Fugitive provides a neater way of reverting a file in the form of the Gread command. When called with no arguments, this empties the buffer and reads in the contents of the file as it appeared in the last commit. The outcome is just the same as if you had run :Git checkout %, but fugitive operates directly on the buffer, rather than on the filesystem, so you don’t get interupted by a prompt.

I’ve demonstrated the most basic use-cases for Gread and Gwrite. Both of these commands can behave differently depending on the context in which you call them, or if you provide arguments. We’ll see some further examples in another episode of Vimcasts.


If you were to run :Git rm %, it would delete the current file from the repository, but the corresponding buffer would still be hanging around in Vim. In this scenario, you would want to wipe out the buffer to clean up afterwards.

[I’m just going to restore that file so that I can remove it again.]

Fugitive provides a cleaner alternative. The :Gremove command wipes out the buffer and runs git remove on the current file, in a single step.


If you were to run:

git mv original/path destination/path

it would destroy the file at original/path, and create a new file at destination/path with the same content. If you had the original file open in Vim, then you’d have even more tidying up to do than if the file had been deleted. You’d have to delete the buffer corresponding to the original path, and open a new buffer for the file at its new location.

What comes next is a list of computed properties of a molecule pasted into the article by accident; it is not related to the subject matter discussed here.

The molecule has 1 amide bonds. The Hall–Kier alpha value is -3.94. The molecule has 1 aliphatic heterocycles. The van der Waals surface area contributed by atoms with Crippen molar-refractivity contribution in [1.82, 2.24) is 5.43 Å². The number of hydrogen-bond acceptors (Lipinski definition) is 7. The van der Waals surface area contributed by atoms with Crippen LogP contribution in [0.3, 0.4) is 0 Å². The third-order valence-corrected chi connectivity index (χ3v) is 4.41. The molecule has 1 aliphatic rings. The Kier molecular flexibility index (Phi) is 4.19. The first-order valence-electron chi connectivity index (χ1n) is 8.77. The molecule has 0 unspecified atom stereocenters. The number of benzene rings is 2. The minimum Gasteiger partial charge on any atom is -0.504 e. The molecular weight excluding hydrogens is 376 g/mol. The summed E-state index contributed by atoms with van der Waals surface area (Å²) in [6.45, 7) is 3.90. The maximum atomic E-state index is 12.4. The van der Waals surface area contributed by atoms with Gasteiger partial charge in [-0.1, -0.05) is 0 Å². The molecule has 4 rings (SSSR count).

Running :Gmove takes care of all of this in one single command. The file is moved to its new location, and the buffer is renamed to match the new filepath.

Note that when you supply a target path as the argument to the :Gmove command, it is interpreted relative to the current file’s location. If you start the path with a slash, it will be interpreted as relative to the root of the repository, rather than the root of your filesystem. This makes perfect sense in the context, because git-move wouldn’t work if you tried to move a file to a location outside of the repository.


The Gcommit command opens a split window containing a commit buffer. You can compose your commit message here, then write and close the buffer to finalize the commit.

For a long time I was happy to run git commit in the shell, which would fire up a fresh instance of Vim. But there’s one big advantage to keeping everything inside a single Vim instance: auto-completion.

Vim’s keyword auto-completion is fuelled by the text contained in all open buffers. If I fire up a fresh instance of Vim in the shell, the keyword auto-completion will only be able to use the words found in that single buffer, which is not a great deal of help.

Whereas in this commit window, keyword auto-completion will be fuelled by the words in every buffer that’s open in the current session. So I can write the first few characters of a long method-name (for example), then hit ctrl-n to complete it.


When I run git blame with a filepath in the shell, I get to see a copy of the file with annotations showing the last commit that modified each line, along with a timestamp and author. Useful information if you want to know who to blame for the bug that has been driving you crazy all morning! But we can do better than this.

When I call :Gblame in Vim, fugitive creates a vertical split and places all of the annotations in the new window. Notice how the window containing the file maintains its syntax highlighting. Also, note that the split windows are bound together, so that if you scroll either one of them, the other window will follow.